Neuroplasticity may seem like a confusing, long scientific word. But it can be broken down simply into the two roots – neuro and plasticity.
Neuro relates to the nervous system, specifically the nerves of the brain and spinal cord.
Plasticity refers to ‘plastic’ or the ability to be formed or changed.
Together, neuroplasticity refers to the ability of the nervous system to reorganize it's structures, functions, and connections in response to activity.
Neuroplasticity helps explain how neurological rehabilitation is effective. The brain can compensate for damage by forming new nerve connections and strengthening existing ones when stimulated by the right activity and learning. The longer the brain sits dormant before starting rehabilitation and the time between treatment sessions, the longer it takes for the brain to re-wire and establish the needed connections for improved functioning. Rehabilitation at Neuromotion in Victoria, Vancouver and Surrey utilizes the principles of neuroplasticity to aid the brain in optimal recovery following a neurological injury or condition.
There are 10 principles of neuroplasticity that the therapists at Neuromotion utilize to maximize the potential neuroplasticity during each client’s individualized rehabilitation.
- Use it or lose it - Every thought, action, movement, and skill has a specific set of neuronal connections in your brain. If you don't use these connections, they become weaker over time. Having frequent days of rest or inactivity will prolong your recovery and limit potential neuroplasticity. It is recommended to have consistent practice through in clinic treatments and home exercises 6 days a week.
- Use it and improve it – When you practice a specifical skill or activity, there is potential to strengthen the connections in your brain that are responsible for that area.
- Specificity - Your rehabilitation needs to be targeted to the specific areas of your brain based on the impairments identified in your assessment. Your therapist will design your individualized treatment plan with these specifics in mind.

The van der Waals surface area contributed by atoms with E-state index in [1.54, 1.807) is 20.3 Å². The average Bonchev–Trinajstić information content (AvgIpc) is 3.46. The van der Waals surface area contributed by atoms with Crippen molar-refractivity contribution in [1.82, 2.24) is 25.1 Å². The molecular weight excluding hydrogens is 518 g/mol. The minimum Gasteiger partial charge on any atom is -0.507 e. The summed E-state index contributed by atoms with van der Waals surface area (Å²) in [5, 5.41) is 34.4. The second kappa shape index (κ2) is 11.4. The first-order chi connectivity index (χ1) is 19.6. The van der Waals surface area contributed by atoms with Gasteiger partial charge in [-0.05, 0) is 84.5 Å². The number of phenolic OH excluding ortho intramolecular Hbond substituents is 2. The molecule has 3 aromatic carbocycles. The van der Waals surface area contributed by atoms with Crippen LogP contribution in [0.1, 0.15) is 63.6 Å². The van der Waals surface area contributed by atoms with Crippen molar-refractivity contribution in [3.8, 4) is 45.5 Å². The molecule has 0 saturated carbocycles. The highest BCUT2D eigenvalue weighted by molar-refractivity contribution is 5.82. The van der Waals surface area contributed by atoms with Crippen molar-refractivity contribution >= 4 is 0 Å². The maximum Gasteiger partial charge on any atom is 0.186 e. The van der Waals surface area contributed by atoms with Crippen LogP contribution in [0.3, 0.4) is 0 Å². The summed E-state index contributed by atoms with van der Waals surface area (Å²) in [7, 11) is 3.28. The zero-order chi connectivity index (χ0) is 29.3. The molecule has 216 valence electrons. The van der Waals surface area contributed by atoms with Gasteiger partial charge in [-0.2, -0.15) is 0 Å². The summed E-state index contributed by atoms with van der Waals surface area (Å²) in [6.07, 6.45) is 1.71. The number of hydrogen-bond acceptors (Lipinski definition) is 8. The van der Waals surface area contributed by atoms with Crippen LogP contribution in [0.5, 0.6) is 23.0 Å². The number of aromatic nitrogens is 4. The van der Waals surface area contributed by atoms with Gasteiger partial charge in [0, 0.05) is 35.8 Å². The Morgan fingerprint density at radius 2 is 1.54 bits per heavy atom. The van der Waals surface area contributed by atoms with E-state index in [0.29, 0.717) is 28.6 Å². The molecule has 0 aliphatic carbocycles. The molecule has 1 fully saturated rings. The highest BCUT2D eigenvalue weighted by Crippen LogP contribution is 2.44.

- Repetition - Repetition of a learned skill or movement is required to make long term changes in the brain. Research has shown that up to 2000 repetitions for one joint (ie. elbow or knee etc) is required for neuroplasticity to take place and a functional improvement to occur.
- Intensity - Evidence has shown that therapy must be at an appropriate level of challenge for neuroplasticity to take place. Your therapist will assess where you're at and incorporate consistent progressions to ensure ongoing neuroplasticity and improving function over time. The more time you're able to commit to the program, the faster you will progress.
- Time – Different forms of change in the brain can happen at different times during rehabilitation. The time principle can help explain why you may have periods of faster improvement or times when it feels more challenging to progress. As well, it has been shown that initiating rehabilitation earlier in recovery can be beneficial in that it prevents bad habits or poor movement patterns from setting in.
- Salience – The rehabilitation is more effective if it is meaningful to the individual. This is where an individualized treatment plan comes into play. It’s important to let your therapist know what type of activities or hobbies you enjoy so that can be incorporated into your training.
- Age - As your brain ages, it may require extra practice or effort to make these changes.
However, it is never too late to make changes through neuroplasticity!
- Transference - Research has shown that improving a skill of one area can transfer to other similar tasks. Transference is beneficial in that improvements made together in the clinic can translate to eased movement at home or in the community.
- Interference - Certain changes in your brain can result from learning a ‘bad habit’ or
compensatory movement. Your therapist will help ensure that proper movement patterns are being reinforced to contribute to neuroplasticity.
Kleim, J. A., & Jones, T. A.: Principles of experience-dependent neural plasticity: Implications for rehabilitation after Brain Damage. Journal of Speech, Language, and Hearing Research, 2008. (Summary) Doi.org/10.1044/1092-4388(2008/018